much as five hundred years apart, and the appearance of the gravestones was a far from infallible indicator of their age, some of the comparatively newer stones looking much more ancient than many of the much older grave markers. That meant checking the dates listed on every stone was an essential first step. And sometimes even that proved difficult, when patches of lichen, moss, and other greenery obscured the relevant parts of the inscriptions. So both Mallory and Robin inevitably spent time simply clearing vegetation from some of the older stones before they could confirm the date of the burial.
And although they found plenty of tombstones that had been erected before the end of the thirteenth century, almost all of them were plain and simple grave markers, devoid of any form of decoration apart from occasional random shapes carved by long-dead stonemasons to frame or separate the information on the gravestone in the case of multiple burials in the same plot.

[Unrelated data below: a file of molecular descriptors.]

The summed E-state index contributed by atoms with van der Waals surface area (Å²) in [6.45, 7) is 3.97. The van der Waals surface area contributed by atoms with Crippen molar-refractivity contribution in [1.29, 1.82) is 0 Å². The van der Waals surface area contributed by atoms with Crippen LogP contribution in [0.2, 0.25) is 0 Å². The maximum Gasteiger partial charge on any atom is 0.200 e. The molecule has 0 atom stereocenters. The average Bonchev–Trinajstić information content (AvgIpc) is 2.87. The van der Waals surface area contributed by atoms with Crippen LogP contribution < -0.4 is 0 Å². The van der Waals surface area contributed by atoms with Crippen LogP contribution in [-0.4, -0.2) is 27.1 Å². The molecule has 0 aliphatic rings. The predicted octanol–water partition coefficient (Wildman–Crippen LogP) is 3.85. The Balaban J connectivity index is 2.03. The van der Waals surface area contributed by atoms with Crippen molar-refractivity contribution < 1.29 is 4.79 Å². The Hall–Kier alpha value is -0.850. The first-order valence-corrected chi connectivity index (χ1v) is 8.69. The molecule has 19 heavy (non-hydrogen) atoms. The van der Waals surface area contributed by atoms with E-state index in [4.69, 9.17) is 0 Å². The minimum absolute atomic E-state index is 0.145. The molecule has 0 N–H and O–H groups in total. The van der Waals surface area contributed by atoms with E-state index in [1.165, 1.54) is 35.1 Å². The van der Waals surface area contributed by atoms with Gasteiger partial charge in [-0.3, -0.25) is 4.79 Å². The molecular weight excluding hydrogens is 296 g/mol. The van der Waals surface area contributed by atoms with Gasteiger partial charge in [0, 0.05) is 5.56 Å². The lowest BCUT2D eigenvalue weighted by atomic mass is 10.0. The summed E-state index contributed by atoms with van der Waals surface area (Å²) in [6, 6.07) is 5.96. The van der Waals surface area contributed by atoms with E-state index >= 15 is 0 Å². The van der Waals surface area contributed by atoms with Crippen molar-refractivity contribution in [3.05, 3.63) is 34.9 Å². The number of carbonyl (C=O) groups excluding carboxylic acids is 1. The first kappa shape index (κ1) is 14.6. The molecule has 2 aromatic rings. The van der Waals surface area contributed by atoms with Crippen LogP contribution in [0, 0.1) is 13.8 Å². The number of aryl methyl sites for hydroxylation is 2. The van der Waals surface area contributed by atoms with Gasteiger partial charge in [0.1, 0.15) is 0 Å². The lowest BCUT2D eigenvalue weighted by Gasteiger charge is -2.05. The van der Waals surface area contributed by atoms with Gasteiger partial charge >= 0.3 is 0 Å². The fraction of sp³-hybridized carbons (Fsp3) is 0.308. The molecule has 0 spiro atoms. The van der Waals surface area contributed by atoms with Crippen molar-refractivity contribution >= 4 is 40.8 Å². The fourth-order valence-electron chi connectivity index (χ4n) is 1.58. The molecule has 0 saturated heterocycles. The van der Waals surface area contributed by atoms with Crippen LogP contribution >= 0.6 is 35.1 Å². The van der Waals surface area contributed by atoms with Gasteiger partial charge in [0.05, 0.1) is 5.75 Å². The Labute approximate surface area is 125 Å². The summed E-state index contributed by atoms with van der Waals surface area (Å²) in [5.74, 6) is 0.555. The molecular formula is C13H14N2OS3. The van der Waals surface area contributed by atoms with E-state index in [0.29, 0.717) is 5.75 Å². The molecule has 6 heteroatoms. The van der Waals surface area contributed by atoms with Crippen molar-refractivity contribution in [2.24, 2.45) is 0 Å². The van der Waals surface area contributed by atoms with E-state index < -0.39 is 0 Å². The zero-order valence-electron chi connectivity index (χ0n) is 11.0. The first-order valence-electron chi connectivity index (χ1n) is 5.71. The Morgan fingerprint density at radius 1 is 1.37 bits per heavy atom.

A little over two hours after they’d started, they met again at the entrance to the graveyard, both hot—it was a very warm day—sweating, and irritated.
“Anything?” Mallory asked.
“Oh yes,” Robin said brightly. “I now know almost all the popular family names of people who died in this area eight hundred years ago. And I also know that almost every man and woman seemed to have preferred the simplest possible memorials. Usually just their name, date of death, and some kind of French or Latin one-liner if they were feeling particularly elaborate, usually something along the lines of the contemporary equivalent of ‘rest in